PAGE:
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Posted at: Oct 10, 2019, 3:01 PM; last updated: Oct 10, 2019, 3:01 PM (IST)

Compound from tomato can boost sperm quality

Compound from tomato can boost sperm quality
Photo for representation only.

London

A dietary supplement containing a compound from cooked tomatoes can improve the size and shape of sperm, according to a study.

The study, published in the journal European Journal of Nutrition, assessed the impact of giving men a dietary compound called LactoLycopene.

The scientists, including those from the University of Sheffield in the UK, conducted the first ever double-blind randomised control trial for the drug -- a clinical trial protocol to eliminate study bias in which neither the researchers nor the patients know what treatment individual subjects are getting.

 The research team discovered that the compound could increase the proportion of healthy shaped sperm, and boost 'fast swimming' sperm count by around 40 per cent.

Lycopene, found in some fruits and vegetables, particularly in tomatoes, is a pigment that gives them their red colour, the researchers said.

Dietary Lycopene, they mentioned, is poorly absorbed by the human body, so the researchers tested if the compound's commercially available formulation called LactoLycopene could improve its bioavailability.

The trial lasting 12 weeks, involved 60 healthy volunteers aged 19 to 30, the study noted.

The researchers said that 30 of the subjects took LactoLycopene supplements, and the other half took similar looking placebo (dummy pills), every day for the 12 weeks.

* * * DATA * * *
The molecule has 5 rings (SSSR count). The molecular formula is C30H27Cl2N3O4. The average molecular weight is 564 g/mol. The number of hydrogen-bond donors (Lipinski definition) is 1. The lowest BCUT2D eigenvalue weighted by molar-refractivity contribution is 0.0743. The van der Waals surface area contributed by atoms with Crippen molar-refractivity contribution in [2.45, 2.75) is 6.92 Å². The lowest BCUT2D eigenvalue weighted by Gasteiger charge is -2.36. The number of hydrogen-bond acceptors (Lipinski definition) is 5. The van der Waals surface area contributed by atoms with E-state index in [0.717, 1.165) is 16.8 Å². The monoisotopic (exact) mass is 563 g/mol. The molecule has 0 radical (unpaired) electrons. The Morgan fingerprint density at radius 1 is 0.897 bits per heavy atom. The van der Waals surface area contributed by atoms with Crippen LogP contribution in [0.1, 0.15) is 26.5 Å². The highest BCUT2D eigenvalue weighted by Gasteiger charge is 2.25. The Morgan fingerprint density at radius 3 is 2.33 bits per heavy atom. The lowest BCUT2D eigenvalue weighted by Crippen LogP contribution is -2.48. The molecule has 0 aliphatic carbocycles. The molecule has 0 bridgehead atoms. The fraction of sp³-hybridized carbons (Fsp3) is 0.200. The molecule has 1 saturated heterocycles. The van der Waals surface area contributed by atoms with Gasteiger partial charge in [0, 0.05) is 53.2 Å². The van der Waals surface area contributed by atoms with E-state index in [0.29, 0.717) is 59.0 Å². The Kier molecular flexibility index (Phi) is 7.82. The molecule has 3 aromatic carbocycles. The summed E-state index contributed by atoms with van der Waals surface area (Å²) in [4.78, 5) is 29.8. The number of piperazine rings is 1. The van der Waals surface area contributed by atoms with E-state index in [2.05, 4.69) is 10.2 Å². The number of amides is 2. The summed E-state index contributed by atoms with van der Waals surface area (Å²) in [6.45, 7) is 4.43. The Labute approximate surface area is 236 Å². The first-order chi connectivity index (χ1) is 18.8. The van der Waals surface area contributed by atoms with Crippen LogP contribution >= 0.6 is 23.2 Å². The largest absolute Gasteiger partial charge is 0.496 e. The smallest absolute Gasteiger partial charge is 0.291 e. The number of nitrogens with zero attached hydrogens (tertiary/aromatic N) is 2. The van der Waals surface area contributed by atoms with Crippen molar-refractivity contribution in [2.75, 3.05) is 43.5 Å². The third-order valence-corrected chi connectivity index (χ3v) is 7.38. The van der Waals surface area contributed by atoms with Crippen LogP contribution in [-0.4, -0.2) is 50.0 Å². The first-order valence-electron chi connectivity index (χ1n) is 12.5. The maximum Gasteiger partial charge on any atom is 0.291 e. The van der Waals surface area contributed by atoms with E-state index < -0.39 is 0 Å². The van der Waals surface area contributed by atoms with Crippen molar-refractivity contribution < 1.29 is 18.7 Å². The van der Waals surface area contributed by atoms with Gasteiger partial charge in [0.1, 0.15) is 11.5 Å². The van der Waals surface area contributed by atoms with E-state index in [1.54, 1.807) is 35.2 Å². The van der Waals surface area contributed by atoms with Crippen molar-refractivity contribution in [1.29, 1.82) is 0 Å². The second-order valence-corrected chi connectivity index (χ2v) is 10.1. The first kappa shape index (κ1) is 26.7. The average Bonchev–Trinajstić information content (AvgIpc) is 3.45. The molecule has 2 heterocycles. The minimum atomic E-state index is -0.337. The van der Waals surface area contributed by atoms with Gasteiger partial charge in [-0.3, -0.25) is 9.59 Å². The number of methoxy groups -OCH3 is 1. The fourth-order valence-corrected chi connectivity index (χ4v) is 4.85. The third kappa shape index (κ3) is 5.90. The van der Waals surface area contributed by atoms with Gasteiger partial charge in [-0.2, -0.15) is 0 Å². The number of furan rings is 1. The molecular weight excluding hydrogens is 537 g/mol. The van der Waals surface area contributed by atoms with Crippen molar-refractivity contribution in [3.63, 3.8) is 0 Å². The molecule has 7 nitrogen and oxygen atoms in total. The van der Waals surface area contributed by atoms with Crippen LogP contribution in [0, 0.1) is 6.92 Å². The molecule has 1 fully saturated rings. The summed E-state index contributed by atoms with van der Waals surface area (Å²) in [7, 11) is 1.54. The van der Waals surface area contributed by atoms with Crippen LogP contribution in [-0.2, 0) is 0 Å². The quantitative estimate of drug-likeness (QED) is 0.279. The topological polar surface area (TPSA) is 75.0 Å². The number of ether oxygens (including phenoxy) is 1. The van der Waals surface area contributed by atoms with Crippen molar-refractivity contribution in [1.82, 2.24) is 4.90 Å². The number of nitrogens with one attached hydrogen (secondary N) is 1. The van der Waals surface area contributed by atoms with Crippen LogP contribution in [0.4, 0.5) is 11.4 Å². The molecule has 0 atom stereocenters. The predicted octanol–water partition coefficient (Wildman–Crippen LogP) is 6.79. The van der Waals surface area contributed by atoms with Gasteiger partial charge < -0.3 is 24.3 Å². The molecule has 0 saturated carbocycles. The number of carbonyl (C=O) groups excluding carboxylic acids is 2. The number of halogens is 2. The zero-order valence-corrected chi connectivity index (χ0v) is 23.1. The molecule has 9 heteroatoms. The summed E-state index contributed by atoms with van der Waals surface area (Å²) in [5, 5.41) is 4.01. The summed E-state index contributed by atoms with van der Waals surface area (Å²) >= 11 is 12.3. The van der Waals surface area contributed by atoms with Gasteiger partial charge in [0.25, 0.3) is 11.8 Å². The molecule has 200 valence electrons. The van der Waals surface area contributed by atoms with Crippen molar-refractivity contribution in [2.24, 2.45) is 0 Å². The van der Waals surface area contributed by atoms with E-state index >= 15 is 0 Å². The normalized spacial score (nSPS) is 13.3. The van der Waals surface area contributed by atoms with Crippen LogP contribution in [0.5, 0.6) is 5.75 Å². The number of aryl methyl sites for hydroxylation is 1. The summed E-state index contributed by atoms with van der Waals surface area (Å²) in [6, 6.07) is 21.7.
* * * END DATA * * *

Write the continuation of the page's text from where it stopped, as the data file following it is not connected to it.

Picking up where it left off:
Sperm and blood samples from the participants were collected at the beginning and end of the trial, the study noted.

"We didn't really expect that at the end of the study there would be any difference in the sperm from men who took the tablet versus those who took the placebo. When we decoded the results, I nearly fell off my chair," said co-author Allan Pacey from the University of Sheffield.

 The researchers said that the improvement in the size and shape of the sperm was dramatic.

"We used a computer system to make these measurements, which takes a lot of the human error out of the results. Also, the person using the computer didn't know who had taken LactoLycopene and who had taken the dummy pills either," Pacey added.

However, the researchers said that the sample size of the study was small and added that there was a need to repeat the work in larger trials. PTI

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